A YIMBY Movement in Local Gardens


Sarah Laurenson borrows land, and in exchange, gives the property owners fresh produce. Photo: Bronwyn Scott

By Bronwyn Scott
Published: Sept 7, 2013

Sarah Laurenson was just seven years old when she dug up a small plot of land in her yard.

Her mother bought her seeds and gave her free reign over the soil.

It was hers: Sarah’s Garden.

And now, 24 years later, she still has a garden, even though she doesn’t have the land to grow it on.

Laurenson borrows land, and in exchange she gives the property owners fresh produce.

“I moved up to Squamish and I didn’t know anyone, I just knocked on peoples’ doors,” said Laurenson.

It’s a method that’s paid off and today she’s selling her freshly grown fruits and veggies at farmers’ markets and in Kitchen Quickies, the organic health food store she manages.

Stefan Butler of Good Time Farming is also in the business of farming on others’ property and selling the fruits of his labour locally.

They’re part of a motion to create a sustainable food system here in Squamish that has been catching on for some time now.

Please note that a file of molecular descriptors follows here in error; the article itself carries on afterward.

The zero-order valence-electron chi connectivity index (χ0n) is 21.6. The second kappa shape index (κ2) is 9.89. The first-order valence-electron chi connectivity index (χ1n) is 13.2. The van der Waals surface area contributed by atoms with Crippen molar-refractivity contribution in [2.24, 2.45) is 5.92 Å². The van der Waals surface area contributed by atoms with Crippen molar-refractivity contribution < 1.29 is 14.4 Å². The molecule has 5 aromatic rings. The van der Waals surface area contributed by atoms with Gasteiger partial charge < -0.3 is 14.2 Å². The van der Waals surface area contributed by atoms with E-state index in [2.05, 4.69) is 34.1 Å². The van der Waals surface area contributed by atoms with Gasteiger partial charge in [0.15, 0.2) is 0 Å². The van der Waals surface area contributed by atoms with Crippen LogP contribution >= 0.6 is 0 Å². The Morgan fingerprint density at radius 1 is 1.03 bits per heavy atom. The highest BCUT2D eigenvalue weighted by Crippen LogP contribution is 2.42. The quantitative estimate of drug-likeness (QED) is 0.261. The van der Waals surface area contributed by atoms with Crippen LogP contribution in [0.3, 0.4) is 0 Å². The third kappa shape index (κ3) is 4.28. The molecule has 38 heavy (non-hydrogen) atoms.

Food security and self-sufficiency are motivating principles that drive their practices.

“It’s more than a trend,” said Laurenson.

“People want to know where their food is from . . . they’re able to have control with that knowledge.” Sarah Laurenson.

The new community gardens in town seem to be a testament to the wave of enthusiasm for urban farming.

The second community garden had a waiting list, said Carolyn Morris, the manager of Squamish Community Garden.

A short season, however, presents a challenge.

“It’s very difficult to run a farming operation here,” said Butler.

Still, a small group of devoted earth-tillers are reinventing the classical farm with small scale, urban operations.

SPIN farming (Small Plot Intensive) is part of the scene and it’s taking hold in the minds of food conscious citizens, in Squamish but also around the world.

“It’s easy to inspire people to grow food when there is just so much awareness about it,” said Roxanne Christensen.

Christensen lives in Philadelphia and is one of the founders of the SPIN model, which helps farmers overcome typical obstacles like unaffordable land access and difficulty entering markets to sell crops.

She thinks there’s a direct link between pressing world problems and the enthusiasm about growing food.

Christensen remembers the day she started her own urban garden. It was Sept. 11, 2001 – better known as 9/11.

“It seems after that people were much more interested in local food . . . it just got people much more aware of wellbeing and security in general,” she said.

And then there is the joy of gardening, and the feeling of being connected to the earth.

“I love having my hands in the dirt…I just loved watching things grow,” said Sarah.